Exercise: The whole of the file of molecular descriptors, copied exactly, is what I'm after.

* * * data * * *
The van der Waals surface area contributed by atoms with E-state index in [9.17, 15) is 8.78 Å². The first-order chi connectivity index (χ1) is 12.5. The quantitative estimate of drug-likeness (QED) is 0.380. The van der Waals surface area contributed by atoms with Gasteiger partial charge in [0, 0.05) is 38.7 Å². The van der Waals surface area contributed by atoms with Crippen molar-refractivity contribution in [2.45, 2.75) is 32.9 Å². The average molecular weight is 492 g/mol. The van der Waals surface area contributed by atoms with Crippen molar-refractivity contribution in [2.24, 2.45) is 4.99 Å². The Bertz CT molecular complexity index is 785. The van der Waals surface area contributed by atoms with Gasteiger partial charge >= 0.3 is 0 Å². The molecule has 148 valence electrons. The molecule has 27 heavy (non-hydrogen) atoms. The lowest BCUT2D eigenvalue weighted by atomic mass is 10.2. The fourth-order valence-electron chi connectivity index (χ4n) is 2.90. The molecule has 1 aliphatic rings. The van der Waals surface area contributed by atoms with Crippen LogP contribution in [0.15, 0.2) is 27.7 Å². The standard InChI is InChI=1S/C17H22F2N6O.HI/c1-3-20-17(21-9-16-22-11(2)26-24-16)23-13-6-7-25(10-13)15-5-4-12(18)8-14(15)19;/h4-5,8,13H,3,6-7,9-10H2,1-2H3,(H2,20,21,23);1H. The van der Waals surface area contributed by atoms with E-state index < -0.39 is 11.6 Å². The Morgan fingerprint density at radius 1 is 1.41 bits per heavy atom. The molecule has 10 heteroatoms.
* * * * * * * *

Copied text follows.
The van der Waals surface area contributed by atoms with E-state index in [9.17, 15) is 8.78 Å². The first-order chi connectivity index (χ1) is 12.5. The quantitative estimate of drug-likeness (QED) is 0.380. The van der Waals surface area contributed by atoms with Gasteiger partial charge in [0, 0.05) is 38.7 Å². The van der Waals surface area contributed by atoms with Crippen molar-refractivity contribution in [2.45, 2.75) is 32.9 Å². The average molecular weight is 492 g/mol. The van der Waals surface area contributed by atoms with Crippen molar-refractivity contribution in [2.24, 2.45) is 4.99 Å². The Bertz CT molecular complexity index is 785. The van der Waals surface area contributed by atoms with Gasteiger partial charge >= 0.3 is 0 Å². The molecule has 148 valence electrons. The molecule has 27 heavy (non-hydrogen) atoms. The lowest BCUT2D eigenvalue weighted by atomic mass is 10.2. The fourth-order valence-electron chi connectivity index (χ4n) is 2.90. The molecule has 1 aliphatic rings. The van der Waals surface area contributed by atoms with Crippen LogP contribution in [0.15, 0.2) is 27.7 Å². The standard InChI is InChI=1S/C17H22F2N6O.HI/c1-3-20-17(21-9-16-22-11(2)26-24-16)23-13-6-7-25(10-13)15-5-4-12(18)8-14(15)19;/h4-5,8,13H,3,6-7,9-10H2,1-2H3,(H2,20,21,23);1H. The van der Waals surface area contributed by atoms with E-state index < -0.39 is 11.6 Å². The Morgan fingerprint density at radius 1 is 1.41 bits per heavy atom. The molecule has 10 heteroatoms.